However, Anderson is fully aware that TI is a catalogue business with more than 100,000 analogue and embedded processing products. "We have something like 100,000 customers, so we can't do custom products for all of them. But we can put a couple of parts together into a solution."

The company's analogue capability has been strengthened by what appears to have been a timely decision to manufacture analogue parts on 300mm wafers. Late in 2009, it announced RFAB Phase 1, boosting this with the acquisition of tools from ill fated memory company Qimonda to double capacity at the Dallas fab.

"We took advantage of a unique opportunity," Anderson admitted, "at a time when competitors were closing fabs. We did it at low cost and it made sense."

He gave a further reason. "When you think about high speed data conversion, you instinctively think about a basestation, for example. But there's a lot of industrial applications that need high speed data conversion."

While customers might be doing new things, said Anderson, TI is also providing new solutions to old problems. "We're evolving things like temperature sensors to another level, allowing people to use them where they couldn't before. There have always been thermal issues, but we haven't always been able to address them."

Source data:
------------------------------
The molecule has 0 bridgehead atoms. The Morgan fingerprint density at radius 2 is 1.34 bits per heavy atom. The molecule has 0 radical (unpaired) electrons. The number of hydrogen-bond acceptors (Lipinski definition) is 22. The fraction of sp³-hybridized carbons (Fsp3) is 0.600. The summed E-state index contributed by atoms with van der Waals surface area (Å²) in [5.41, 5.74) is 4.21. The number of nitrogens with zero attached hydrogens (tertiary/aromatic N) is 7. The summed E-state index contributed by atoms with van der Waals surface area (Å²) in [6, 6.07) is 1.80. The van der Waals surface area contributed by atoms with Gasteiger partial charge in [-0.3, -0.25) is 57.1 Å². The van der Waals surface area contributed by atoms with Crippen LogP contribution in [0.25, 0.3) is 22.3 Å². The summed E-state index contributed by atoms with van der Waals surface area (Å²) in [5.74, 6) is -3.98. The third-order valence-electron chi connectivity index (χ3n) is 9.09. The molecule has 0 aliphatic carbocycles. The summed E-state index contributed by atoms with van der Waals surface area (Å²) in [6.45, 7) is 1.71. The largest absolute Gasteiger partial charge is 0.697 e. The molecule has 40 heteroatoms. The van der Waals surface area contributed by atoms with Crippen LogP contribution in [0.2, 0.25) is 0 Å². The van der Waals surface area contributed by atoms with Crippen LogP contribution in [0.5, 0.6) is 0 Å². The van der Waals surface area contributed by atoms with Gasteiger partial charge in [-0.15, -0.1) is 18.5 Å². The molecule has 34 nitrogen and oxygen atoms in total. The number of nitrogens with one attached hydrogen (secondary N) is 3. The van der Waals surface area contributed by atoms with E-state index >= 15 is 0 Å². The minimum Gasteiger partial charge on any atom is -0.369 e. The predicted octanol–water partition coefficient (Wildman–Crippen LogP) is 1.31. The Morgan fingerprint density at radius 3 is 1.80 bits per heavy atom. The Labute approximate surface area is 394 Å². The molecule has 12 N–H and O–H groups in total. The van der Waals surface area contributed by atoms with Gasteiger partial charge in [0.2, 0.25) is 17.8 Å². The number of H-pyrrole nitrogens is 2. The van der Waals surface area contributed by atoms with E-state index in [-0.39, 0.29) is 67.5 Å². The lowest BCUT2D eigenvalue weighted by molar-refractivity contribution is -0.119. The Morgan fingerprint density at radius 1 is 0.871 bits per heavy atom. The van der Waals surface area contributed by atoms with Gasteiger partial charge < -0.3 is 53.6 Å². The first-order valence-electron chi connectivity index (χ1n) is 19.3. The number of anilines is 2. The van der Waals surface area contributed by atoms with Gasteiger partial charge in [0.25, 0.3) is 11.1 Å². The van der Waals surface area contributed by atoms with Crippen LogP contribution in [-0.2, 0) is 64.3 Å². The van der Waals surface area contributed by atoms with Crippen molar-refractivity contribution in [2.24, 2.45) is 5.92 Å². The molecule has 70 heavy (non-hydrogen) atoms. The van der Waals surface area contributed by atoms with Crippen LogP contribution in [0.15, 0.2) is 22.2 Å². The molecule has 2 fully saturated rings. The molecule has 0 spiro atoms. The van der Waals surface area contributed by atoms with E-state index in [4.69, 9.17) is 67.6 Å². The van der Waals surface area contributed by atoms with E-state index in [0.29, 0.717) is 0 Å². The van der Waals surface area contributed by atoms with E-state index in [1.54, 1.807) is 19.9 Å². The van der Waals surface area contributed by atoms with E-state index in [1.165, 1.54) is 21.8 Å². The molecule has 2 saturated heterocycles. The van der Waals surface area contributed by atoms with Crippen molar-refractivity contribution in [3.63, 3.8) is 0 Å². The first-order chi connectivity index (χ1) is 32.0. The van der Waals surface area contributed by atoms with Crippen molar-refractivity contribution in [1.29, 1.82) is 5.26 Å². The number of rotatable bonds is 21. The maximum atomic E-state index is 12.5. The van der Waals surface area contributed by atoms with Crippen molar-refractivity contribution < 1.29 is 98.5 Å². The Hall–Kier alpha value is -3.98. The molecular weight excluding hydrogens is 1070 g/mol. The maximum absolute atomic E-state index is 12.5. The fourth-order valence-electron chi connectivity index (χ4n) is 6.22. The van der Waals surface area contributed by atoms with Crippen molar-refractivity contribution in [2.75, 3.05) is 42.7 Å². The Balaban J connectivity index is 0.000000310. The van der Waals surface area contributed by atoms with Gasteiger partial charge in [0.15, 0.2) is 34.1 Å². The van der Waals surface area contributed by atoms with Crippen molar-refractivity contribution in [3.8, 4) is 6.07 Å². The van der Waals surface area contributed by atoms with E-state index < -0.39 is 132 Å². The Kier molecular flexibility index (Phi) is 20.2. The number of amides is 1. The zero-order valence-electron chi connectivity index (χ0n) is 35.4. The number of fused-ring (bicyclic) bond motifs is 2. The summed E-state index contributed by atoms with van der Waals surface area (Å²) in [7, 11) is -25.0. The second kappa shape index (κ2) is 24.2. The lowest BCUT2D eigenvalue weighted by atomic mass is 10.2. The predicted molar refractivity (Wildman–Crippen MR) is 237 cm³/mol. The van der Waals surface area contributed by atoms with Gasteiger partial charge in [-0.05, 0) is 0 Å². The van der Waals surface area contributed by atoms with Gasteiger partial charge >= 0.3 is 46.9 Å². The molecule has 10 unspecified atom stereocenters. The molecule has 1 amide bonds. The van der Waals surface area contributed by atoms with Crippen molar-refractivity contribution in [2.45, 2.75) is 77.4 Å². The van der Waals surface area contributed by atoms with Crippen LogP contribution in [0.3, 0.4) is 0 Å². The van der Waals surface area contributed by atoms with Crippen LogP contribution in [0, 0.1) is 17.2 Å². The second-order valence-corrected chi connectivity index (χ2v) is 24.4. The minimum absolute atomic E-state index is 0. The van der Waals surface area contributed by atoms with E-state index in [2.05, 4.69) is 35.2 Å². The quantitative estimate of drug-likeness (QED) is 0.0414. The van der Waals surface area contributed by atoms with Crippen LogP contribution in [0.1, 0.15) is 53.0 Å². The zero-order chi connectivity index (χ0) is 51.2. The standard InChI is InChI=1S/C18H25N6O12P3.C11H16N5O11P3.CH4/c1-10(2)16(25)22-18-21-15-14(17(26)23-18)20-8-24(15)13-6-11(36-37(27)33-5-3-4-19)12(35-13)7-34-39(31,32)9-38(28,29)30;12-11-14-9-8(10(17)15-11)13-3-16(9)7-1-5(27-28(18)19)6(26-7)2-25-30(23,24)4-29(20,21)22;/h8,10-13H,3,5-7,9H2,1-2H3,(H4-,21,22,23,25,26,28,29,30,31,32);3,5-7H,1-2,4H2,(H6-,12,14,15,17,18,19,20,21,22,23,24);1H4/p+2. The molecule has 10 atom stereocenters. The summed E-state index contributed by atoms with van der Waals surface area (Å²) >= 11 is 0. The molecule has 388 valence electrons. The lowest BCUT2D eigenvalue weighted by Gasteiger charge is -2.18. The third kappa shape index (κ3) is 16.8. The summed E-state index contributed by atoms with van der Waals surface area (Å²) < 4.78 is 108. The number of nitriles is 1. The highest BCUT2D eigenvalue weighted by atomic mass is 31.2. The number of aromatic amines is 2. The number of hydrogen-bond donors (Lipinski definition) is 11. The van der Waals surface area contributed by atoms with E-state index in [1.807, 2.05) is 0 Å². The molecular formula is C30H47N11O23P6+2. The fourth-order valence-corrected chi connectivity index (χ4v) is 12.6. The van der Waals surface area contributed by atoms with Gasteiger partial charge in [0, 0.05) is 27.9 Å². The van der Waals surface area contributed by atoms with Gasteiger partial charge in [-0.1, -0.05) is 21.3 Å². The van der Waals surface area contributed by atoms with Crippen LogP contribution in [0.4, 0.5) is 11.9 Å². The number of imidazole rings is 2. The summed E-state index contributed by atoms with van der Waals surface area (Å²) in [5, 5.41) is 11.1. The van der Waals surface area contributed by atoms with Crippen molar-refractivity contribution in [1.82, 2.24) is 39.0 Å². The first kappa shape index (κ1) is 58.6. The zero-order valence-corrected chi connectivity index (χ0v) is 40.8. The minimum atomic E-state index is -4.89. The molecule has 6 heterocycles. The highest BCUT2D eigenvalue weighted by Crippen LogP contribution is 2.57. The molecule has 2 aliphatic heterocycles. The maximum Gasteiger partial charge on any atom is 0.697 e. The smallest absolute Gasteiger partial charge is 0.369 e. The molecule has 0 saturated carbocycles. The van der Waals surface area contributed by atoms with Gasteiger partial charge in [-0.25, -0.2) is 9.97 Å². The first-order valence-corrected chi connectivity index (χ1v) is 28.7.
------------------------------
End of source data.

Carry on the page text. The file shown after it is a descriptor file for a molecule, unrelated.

One such device is the TMP007, a contactless IR sensor which has been reduced in size from a large can to a package measuring 1.9 x 1.9mm that can, potentially, be included anywhere on a PCB.

"We've also got teams focused on factory automation," he continued. "These include expert engineers who have built things that go on the shop floor. They are looking inside our business and working out what we have to do to address the markets they know."

Programmable logic control is one area with potential, Anderson believes. "When we visit PLC customers, we can speak their language; we can show them we can do what they need."

Motor control is another target market. "I recently visited a motor control company, whose technology director said we didn't know much about the topic. 'Oh yes we do', I said. Come to our lab and see.

"So he did and was spinning motors for an hour. You need to know what you're doing and who you're selling to."

There is another challenge: the wide range of analogue designers out there. "You see a different analogue engineer in the US than you do in China. In China, they're 24 years old, bright and curious. In the US, they're 60 and have been doing analogue for 40 years and say 'this is what the product should look like'. Both are important and if you can drive system design, can be used in different places."

Steve Anderson
Steve Anderson is senior vice president and general manager of Texas Instruments' analogue business. Previously, he was worldwide manager of the company's high performance analogue business and senior vice president of the power management business unit.

Anderson joined TI in 1999 with the acquisition of Power Trends, which he joined in 1989 as one of its first employees.

Author
Graham Pitcher